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Caregiver confidence means better care

A study of CLTCEC’s training program concludes that “training IHSS caregivers in California is an important step in ensuring the long-term well-being of older adults with ADRD.” The paper, “Competency-based training for in-home supportive services providers of consumers with ADRD,” was published in the Gerontology & Geriatrics Education journal in 2019. 

“We see a positive difference in provider’s knowledge and confidence levels in caring for adults with Alzheimer’s and dementia after completing the training. This translates into better care for the clients, as the providers are more skilled in managing this condition,” said Lourdes Guerrero, adjunct assistant professor of medicine at the UCLA David Geffen School of Medicine. 

Guerrero co-authored the paper with Corinne Eldridge, President and CEO of CLTCEC, and Zaldy S. Tan, medical director of the UCLA Alzheimer’s and Dementia Care Program.

The paper studied the impact of CLTCEC’s IHSS+ Alzheimer’s training course, which was initially developed in partnership with the UCLA Geriatrics Workforce Enhancement Program (GWEP) in 2017. It analyzed the program’s effect on the participant’s knowledge and/ skills gains, and their well-being, and how the training can transform the quality of care for older adult IHSS consumers.

 CLTCEC’s IHSS+ Alzheimer’s training program is a comprehensive, competency-based, 10-week course designed to enhance the skills and knowledge of caregivers who play a crucial role in maintaining the health and well-being of the seniors they serve. The modules cover essential caregiving skills such as communicating effectively, reducing caregiver stress, managing repetitive behaviors, and assisting with personal hygiene and activities of daily living. The curriculum uses CLTCEC’s original IHSS+ training modules, with a special focus on teaching ADRD-specific caregiving skills. At the end of the program, participants earn First Aid and CPR Certification as part of their training.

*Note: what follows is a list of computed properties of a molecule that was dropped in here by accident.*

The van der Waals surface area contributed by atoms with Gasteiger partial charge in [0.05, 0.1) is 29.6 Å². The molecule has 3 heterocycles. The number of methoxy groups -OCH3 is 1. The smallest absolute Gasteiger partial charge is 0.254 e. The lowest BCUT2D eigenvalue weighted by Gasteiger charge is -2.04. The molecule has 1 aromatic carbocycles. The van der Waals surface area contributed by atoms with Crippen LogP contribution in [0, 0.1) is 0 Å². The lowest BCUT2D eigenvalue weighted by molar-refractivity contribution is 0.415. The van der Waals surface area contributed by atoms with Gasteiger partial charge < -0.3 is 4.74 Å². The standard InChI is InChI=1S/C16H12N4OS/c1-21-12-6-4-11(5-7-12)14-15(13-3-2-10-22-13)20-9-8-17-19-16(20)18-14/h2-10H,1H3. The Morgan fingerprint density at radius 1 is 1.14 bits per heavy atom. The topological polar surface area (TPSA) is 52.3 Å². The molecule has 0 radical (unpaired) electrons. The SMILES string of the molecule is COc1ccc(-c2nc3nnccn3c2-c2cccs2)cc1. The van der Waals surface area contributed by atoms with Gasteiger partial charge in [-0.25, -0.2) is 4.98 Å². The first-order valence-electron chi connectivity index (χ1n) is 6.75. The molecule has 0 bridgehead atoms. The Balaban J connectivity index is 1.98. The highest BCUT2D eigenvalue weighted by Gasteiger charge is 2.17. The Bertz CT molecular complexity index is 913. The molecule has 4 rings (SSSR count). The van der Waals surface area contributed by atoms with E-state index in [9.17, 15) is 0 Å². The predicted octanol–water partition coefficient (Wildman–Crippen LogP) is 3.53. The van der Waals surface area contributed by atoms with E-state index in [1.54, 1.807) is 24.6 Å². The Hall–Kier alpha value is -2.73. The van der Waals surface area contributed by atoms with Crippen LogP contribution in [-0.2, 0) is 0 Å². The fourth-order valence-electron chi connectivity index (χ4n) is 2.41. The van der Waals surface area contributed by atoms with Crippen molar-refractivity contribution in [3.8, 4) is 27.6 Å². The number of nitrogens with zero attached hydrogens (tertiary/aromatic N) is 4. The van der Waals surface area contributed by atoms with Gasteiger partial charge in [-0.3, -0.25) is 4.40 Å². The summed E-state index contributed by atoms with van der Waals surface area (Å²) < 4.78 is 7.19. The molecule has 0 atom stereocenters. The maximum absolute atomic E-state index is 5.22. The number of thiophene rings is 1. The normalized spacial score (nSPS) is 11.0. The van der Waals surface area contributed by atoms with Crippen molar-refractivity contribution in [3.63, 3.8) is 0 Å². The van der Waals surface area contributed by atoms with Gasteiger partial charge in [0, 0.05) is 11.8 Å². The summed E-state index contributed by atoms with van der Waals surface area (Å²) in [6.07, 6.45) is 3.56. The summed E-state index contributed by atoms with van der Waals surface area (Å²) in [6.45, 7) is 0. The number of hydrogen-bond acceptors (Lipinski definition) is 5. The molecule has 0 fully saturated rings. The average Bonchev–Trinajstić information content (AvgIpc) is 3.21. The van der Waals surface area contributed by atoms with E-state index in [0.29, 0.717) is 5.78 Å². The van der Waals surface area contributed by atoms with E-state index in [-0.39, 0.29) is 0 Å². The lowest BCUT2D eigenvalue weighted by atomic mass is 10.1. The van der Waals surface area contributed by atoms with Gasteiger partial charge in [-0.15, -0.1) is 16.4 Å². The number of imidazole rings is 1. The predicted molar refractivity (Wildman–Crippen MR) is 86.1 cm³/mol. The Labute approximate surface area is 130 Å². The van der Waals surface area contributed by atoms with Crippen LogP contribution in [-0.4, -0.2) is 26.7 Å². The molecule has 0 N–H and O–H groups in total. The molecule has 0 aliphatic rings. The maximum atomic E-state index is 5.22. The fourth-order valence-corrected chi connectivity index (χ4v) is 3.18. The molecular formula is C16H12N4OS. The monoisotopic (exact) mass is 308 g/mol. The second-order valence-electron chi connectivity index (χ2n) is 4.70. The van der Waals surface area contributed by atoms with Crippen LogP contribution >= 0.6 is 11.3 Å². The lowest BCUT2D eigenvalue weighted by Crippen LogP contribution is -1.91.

“The most impactful elements of the training were the gains in providers’ confidence levels regarding safety concerns, communication issues, and managing Alzheimer’s and dementia-related behaviors. Equipping providers with knowledge and skills in these areas will greatly improve the quality of care the consumers receive and, I hope, will lead to more satisfying care relationships,” said Guerrero.

The study found statistically significant gains in the participants’ overall confidence in caring for a person with dementia or Alzheimer’s. Participants reported that, after the training, they felt more confident performing specific tasks like how to ensure the person’s safety at home and how to keep a person with dementia or Alzheimer’s from wandering. Participants also noted significantly improved confidence in managing their caregiver tasks and in their ability to calm themselves down, thus improving their own overall well-being.

CLTCEC’s curriculum and training model will be the subject of a research study to be conducted by UC San Francisco (UCSF). In 2019, the California Department of Public Health awarded a five-year, $3.2 million Alzheimer’s Research Award to UCSF in partnership with CLTCEC and Alameda Alliance for Health. 

 CLTCEC will provide the training to 600 IHSS providers over five years in Alameda County, with the first cohort starting in September. 

“Our training program builds skills so caregivers can deliver higher quality care and better health outcomes for the people they serve,” says Corinne Eldridge, president and CEO of CLTCEC. “ADRD now affects over 650,000 adults in California. With the increasing number of older adults, the growth of individuals living with Alzheimer’s disease or related dementia will increase. Caregivers play — and will continue to play — a crucial role in maintaining the health and well-being of these older adults.” 

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